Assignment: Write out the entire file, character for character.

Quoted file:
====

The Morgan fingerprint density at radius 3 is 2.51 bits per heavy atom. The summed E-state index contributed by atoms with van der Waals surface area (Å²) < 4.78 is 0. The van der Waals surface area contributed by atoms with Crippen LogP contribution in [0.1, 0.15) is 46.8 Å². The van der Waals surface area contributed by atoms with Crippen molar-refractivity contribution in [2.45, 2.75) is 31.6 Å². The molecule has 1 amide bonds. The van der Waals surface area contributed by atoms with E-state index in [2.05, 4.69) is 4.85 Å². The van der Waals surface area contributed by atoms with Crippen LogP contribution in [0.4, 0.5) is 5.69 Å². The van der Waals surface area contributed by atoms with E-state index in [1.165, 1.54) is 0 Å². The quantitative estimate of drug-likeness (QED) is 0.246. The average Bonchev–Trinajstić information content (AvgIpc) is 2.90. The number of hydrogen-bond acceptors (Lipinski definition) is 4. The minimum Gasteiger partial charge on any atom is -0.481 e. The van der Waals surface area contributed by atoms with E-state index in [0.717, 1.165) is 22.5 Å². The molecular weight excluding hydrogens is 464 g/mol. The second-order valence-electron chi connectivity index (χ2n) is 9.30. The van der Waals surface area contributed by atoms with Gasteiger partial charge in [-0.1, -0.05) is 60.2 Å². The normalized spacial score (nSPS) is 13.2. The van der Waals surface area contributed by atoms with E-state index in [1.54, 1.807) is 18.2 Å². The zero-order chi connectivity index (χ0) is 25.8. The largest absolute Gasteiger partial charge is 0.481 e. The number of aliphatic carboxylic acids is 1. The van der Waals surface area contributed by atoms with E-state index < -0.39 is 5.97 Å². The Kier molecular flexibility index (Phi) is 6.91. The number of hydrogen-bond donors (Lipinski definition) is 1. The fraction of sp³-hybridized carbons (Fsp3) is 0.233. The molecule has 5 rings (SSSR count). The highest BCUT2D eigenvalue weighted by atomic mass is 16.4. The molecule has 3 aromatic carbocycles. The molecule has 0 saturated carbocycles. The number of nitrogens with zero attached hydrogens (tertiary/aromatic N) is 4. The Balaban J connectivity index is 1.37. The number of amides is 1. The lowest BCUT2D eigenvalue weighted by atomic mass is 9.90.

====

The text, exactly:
The Morgan fingerprint density at radius 3 is 2.51 bits per heavy atom. The summed E-state index contributed by atoms with van der Waals surface area (Å²) < 4.78 is 0. The van der Waals surface area contributed by atoms with Crippen LogP contribution in [0.1, 0.15) is 46.8 Å². The van der Waals surface area contributed by atoms with Crippen molar-refractivity contribution in [2.45, 2.75) is 31.6 Å². The molecule has 1 amide bonds. The van der Waals surface area contributed by atoms with E-state index in [2.05, 4.69) is 4.85 Å². The van der Waals surface area contributed by atoms with Crippen LogP contribution in [0.4, 0.5) is 5.69 Å². The van der Waals surface area contributed by atoms with E-state index in [1.165, 1.54) is 0 Å². The quantitative estimate of drug-likeness (QED) is 0.246. The average Bonchev–Trinajstić information content (AvgIpc) is 2.90. The number of hydrogen-bond acceptors (Lipinski definition) is 4. The minimum Gasteiger partial charge on any atom is -0.481 e. The van der Waals surface area contributed by atoms with E-state index in [0.717, 1.165) is 22.5 Å². The molecular weight excluding hydrogens is 464 g/mol. The second-order valence-electron chi connectivity index (χ2n) is 9.30. The van der Waals surface area contributed by atoms with Gasteiger partial charge in [-0.1, -0.05) is 60.2 Å². The normalized spacial score (nSPS) is 13.2. The van der Waals surface area contributed by atoms with E-state index in [1.54, 1.807) is 18.2 Å². The zero-order chi connectivity index (χ0) is 25.8. The largest absolute Gasteiger partial charge is 0.481 e. The number of aliphatic carboxylic acids is 1. The van der Waals surface area contributed by atoms with E-state index < -0.39 is 5.97 Å². The Kier molecular flexibility index (Phi) is 6.91. The number of hydrogen-bond donors (Lipinski definition) is 1. The fraction of sp³-hybridized carbons (Fsp3) is 0.233. The molecule has 5 rings (SSSR count). The highest BCUT2D eigenvalue weighted by atomic mass is 16.4. The molecule has 3 aromatic carbocycles. The molecule has 0 saturated carbocycles. The number of nitrogens with zero attached hydrogens (tertiary/aromatic N) is 4. The Balaban J connectivity index is 1.37. The number of amides is 1. The lowest BCUT2D eigenvalue weighted by atomic mass is 9.90.